How fast is it to wake up?

I am going to use the Int0 as the trigger for when mail is hitting one of the switches inside the mailbox. But that might only be a very short impulse, and no problems if it runs without sleeping.

So what this needs to do, is to wake up when getting an impulse on the Int0, send the message, then go back to sleep.
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I think the ATmega spec says something like 6 clock cycles to wake up.
The code I have for my remote  wakes up from sleep,
Code:
// *  Name:        pin2Interrupt, "ISR" to run when interrupted in Sleep Mode
void pin2Interrupt()
{
  /* This brings us back from sleep. */
}
then restores the output state so reading of the keypad can be done (I had to set low as part of going to sleep so a keypad press could cause a Low interrupt)
Code:
//***************************************************
// *  Name:        enterSleep
void enterSleep()
{
  /* Setup pin2 as an interrupt and attach handler. */
  attachInterrupt(0, pin2Interrupt, LOW);
  delay(50); // need this?
  /* the sleep modes
   SLEEP_MODE_IDLE - the least power savings
   SLEEP_MODE_ADC
   SLEEP_MODE_PWR_SAVE
   SLEEP_MODE_STANDBY
   SLEEP_MODE_PWR_DOWN - the most power savings
   */
  set_sleep_mode(SLEEP_MODE_PWR_DOWN);  // setting up for sleep ...
  sleep_enable();                       // setting up for sleep ...
  sleep_mode();                         // now goes to Sleep and waits for the interrupt 
The last line is what actually puts into sleep mode.
Then when the interrupt occurs we keep going
Code:
 /* The program will continue from here after the interrupt. */  
detachInterrupt(0);                 //disable interrupts while we get ready to read the keypad

  /* First thing to do is disable sleep. */
  sleep_disable();

  // set all the keypad columns back high so can read keypad presses again
  digitalWrite(7, HIGH);
  digitalWrite(8, HIGH);
  digitalWrite(9, HIGH);
  digitalWrite(10, HIGH);
  // then go to the void Loop()
}
and it does all that so fast the keypad library still catches the button presses to send them over the RF transmitter
Code:
// this code is in the Void loop
{ // part of code that determines if should go to sleep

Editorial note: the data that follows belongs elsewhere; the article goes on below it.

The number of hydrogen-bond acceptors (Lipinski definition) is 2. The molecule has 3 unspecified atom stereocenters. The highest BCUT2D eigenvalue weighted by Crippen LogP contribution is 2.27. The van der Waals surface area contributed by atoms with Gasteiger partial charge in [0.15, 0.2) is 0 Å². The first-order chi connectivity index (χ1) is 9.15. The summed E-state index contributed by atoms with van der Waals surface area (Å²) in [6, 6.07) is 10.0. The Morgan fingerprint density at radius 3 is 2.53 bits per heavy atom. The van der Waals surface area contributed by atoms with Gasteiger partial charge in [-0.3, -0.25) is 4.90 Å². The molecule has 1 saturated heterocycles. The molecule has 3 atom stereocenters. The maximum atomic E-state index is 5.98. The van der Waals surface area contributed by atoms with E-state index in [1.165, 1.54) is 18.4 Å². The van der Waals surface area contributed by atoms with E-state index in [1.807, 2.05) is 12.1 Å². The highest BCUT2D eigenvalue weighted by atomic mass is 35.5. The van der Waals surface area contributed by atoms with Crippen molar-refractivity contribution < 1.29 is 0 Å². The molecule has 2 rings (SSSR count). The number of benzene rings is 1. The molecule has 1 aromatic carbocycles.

if (enter_sleep_mode == 1){
    enterSleep();                             // call Sleep function to put us out
    
                                              //  THE PROGRAM CONTINUEs FROM HERE after waking up in enterSleep()
  }                                           // end of checking to go to sleep

    // go read the keypad
  char key = keypad.getKey();                 // reading the keypad
  if(key)                                     // same as if(key != NO_KEY)- did something change?
  {
    msg[0]=key;                               // load the array with the key character
    // msg[1]=NULL;                           // Rx side seems to work without this

    digitalWrite(ledPin, true);               // Flash a light to show transmitting

    vw_send((uint8_t *)msg, strlen(msg));     // send the character out via VirtualWire command

//    Serial.println(key);                // for debugging only

    vw_wait_tx();                             // Wait until the whole message is gone

// other code to turn off the LED and basically start a counter to see if should go back into sleep mode

the order looks a little funny, but the ISR and entersleep functions are defined outside of void loop().
« Last Edit: January 28, 2011, 11:45:49 am by CrossRoads » Logged

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Arduino for Teens available at Amazon.com.

Vejen, Denmark
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Got the JeeNode v5 today, and assembled it, but is way too tired to figure out how to actually use it... smiley-sleep

Very small though, and fits my purpose perfectly. smiley-kitty
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Vejen, Denmark
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heh, days looking at the stuff... and still makes me go @_@ and haven't been able to find any easy way to use it or how it is actually connected and supposed to work... heh
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You can always try the jeelabs forum
http://jeelabs.com/pages/about

or contact Jean-Claude Wippler at jeelabs if there is some jeelabs specific that we cannot help you with here.
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Designing & building electrical circuits for over 25 years. Check out the ATMega1284P based Bobuino and other '328P & '1284P creations & offerings at  www.crossroadsfencing.com/BobuinoRev17.
Arduino for Teens available at Amazon.com.